As we arrive at the federal tax filing deadline (this year on Tuesday, 4/17), it just so happens that Congress and the Administration have been thinking of different ways to raise tax burdens on the rich. Last week I participated in a “Tax Day” event at the Tax Policy Center called “Should the Rich Pay Higher Taxes?” as one of the “four Ds” panel which also included TPC’s director Donald Marron, former CBO director and former McCain adviser Doug Holtz-Eakin (now president of American Action Forum), and economist rich guy (and a member of the “Responsible Wealth” coalition) David Levine. The TPC has our handouts and a video of the event posted here.
TPC’s Howard Gleckman moderated the event (and blogged about it afterward, here) and at one point asked each of us “who is rich?” I at first didn’t know how to answer that; “rich” is a relative concept that depends on one’s personal “baseline,” of course! But then I circled back to the focus of the event–what the tax burdens of “the rich” should be–and I realized that in that context, all federal income taxpayers should be considered “rich,” in that we are all, all combined at least, paying too little in taxes. Revenues as a share of GDP are far lower right now than the 18 percent historical average over the past several decades, which is too little anyway to produce economically sustainable budget deficits now and going forward (let alone enough to cover spending fully). And although a lot of that currently-below-average level is because of the short-term but stubbornly persistent weakness in the economy (a cyclical phenomenon), projections show that even when the economy gets back to “full employment” and even when revenues/GDP recover back to and above the historical average (even under the policy-extended baseline, by the way), revenues are still not going to be enough to keep up with the growth in government spending–even if health reform (already in place and to come) successfully reduces the growth in Medicare spending.
So if “the rich” are defined as those who can afford and ought to be expected to pay higher income taxes, then “the rich” really has to be much more broadly defined than “people like David Levine” (who are multi-millionaires). And if you watch the video of the TPC event, we all pretty much agreed on the premises that: (i) we need more federal revenue; (ii) “the rich” can manage higher tax burdens the best (and should be asked first); and (iii) David definitely qualifies as “rich.” We had more differences in opinion over: (i) how much more revenue we need (and implicitly, what the right size of government is); (ii) how that revenue should be raised in terms of base-broadening vs. rate-raising reforms; (iii) what the right basis of taxation is–income or consumption; (iv) if David’s wealth comes more from his high productivity and hard work, or more from good luck; and (v) if raising tax rates on people like David will cause them to not work so hard, or if it just means they will not be as “lucky” in terms of their tax burdens.
David is practically begging to make him, and other millionaires like him, pay higher taxes, and feels the best (maybe easiest) way to do so is in the latest legislative version of the “Buffett Rule”–which basically imposes another “alternative minimum tax” to brute-force effective tax rates on the incomes of the rich to be at least 30 percent, without changing (improving) the definition of taxable income. I and Donald agreed that David can afford to face a much larger tax bill, but that it would be better (more economically efficient and better for supply-side incentives) if his burden were raised by paring back the tax subsidies David receives via, for example, itemized deductions and the preferential tax rates on capital gains and dividend income. Doug also agreed that the best way to raise tax burdens on the rich is to reduce tax expenditures rather than raise marginal tax rates, but he did not count the preferential rates on capital income as a tax expenditure (because he advocates consumption as the right basis of taxation), and also probably would not agree with me and Donald on how much revenues/GDP need to rise. And all of us, being economists, agree that in theory and all else constant, higher marginal tax rates can discourage the incentives to increase the supply of productive resources (via working and saving) to the economy.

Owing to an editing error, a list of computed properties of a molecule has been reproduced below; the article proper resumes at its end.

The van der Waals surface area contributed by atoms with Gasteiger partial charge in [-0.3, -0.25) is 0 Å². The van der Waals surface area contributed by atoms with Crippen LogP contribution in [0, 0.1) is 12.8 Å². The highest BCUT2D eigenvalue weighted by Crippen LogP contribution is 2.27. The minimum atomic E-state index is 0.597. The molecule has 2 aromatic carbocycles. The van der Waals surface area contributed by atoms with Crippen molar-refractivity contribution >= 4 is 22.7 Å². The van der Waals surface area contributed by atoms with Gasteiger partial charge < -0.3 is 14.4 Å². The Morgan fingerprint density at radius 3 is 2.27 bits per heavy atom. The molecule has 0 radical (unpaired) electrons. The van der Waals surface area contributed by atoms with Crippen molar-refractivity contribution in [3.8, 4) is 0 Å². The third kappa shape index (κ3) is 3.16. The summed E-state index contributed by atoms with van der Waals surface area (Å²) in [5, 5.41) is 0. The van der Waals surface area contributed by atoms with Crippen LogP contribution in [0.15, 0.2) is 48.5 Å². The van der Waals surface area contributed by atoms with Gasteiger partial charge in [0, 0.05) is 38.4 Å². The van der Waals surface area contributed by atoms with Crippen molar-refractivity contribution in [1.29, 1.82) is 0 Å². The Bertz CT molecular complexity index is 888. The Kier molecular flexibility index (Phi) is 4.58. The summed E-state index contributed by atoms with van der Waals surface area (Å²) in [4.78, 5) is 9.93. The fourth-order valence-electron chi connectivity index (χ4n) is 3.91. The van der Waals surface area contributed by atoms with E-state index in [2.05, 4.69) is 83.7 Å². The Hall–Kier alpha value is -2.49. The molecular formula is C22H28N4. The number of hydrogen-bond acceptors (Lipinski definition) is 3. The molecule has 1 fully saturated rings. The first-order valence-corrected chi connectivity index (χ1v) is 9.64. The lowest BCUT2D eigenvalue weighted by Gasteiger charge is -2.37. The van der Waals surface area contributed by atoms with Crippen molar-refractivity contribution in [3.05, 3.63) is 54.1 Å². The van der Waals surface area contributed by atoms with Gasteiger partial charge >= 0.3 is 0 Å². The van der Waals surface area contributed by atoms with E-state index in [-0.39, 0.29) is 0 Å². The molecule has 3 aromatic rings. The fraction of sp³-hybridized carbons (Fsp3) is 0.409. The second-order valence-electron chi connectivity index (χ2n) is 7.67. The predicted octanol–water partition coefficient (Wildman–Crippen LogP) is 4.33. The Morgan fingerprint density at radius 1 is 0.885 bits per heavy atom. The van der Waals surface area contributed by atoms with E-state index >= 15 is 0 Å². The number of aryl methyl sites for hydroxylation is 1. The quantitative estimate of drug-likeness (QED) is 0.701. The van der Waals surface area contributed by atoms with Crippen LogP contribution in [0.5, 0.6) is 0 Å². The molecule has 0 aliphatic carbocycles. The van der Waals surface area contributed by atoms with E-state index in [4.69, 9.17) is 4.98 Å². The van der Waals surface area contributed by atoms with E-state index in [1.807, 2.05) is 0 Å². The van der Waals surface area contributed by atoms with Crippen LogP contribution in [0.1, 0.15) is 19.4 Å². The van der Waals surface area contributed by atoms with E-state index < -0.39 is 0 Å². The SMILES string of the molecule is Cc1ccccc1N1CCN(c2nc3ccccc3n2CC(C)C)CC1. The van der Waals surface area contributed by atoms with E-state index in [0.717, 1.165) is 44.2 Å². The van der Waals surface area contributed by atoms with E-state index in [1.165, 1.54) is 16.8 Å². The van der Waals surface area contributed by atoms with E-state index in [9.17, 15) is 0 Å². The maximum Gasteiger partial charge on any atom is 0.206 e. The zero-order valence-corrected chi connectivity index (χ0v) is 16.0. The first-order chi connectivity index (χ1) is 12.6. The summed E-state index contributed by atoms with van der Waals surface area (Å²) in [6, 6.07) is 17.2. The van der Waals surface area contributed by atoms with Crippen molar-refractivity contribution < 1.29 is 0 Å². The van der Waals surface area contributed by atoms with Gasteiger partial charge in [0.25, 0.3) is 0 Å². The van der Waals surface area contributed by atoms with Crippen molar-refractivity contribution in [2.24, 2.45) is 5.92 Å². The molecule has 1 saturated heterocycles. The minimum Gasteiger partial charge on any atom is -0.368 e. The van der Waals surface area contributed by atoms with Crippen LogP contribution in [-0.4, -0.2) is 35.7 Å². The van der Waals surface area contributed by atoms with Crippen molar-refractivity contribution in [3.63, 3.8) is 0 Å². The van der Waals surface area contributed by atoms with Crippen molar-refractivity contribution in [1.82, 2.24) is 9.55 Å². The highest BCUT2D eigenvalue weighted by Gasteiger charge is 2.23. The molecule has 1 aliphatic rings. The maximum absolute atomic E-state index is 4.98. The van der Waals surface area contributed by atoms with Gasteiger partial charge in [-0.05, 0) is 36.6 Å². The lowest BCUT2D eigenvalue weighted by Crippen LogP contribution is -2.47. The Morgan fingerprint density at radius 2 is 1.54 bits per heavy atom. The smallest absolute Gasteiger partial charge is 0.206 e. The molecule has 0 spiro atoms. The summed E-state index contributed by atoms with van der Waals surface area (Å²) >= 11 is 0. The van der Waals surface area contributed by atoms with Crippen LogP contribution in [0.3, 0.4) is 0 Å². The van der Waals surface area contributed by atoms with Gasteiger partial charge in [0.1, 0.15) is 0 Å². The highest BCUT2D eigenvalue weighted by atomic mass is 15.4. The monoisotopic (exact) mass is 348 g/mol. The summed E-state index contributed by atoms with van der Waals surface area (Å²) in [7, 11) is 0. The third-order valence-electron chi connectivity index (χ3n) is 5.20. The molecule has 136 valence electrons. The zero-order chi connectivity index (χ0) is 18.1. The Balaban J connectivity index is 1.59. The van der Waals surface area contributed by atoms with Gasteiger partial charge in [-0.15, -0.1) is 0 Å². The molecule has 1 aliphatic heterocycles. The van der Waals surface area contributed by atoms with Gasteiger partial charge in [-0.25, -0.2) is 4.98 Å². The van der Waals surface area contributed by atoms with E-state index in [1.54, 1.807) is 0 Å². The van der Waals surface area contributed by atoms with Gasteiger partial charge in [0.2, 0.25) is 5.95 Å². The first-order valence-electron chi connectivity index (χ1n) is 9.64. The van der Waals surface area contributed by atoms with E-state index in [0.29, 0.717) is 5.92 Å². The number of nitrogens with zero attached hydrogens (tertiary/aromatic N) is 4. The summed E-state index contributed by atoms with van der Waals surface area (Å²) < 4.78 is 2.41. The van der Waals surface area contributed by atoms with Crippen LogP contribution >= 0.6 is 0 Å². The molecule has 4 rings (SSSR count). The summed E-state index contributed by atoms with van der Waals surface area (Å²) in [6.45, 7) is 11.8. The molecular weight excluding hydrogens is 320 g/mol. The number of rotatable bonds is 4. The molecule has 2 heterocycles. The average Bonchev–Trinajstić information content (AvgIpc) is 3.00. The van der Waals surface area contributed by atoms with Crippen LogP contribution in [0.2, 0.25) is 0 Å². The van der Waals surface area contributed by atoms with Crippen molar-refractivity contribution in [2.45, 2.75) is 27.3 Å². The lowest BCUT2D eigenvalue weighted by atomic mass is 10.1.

But if there’s one thing that economist and rich guy David made clear in telling of his own personal experience with wealth and taxes, it’s that even for really rich people, the economist-labeled “income effects” of taxes–the effects of having more or less after-tax income–are typically far bigger than the economist-labeled “substitution effects” of taxes–the effects of marginal tax rates on relative prices which cause people to substitute away from taxed or higher-taxed activities and into untaxed or lower-taxed ones. I feel that conservatives (like Doug) who want lower marginal tax rates tend to over-sell the empirical significance of those substitution effects, yes, but liberals (even rich ones like David) tend to forget that as long as some substitution effects exist, it’s better to raise tax burdens by broadening the tax base (in a progressive manner) than by raising the top marginal tax rate.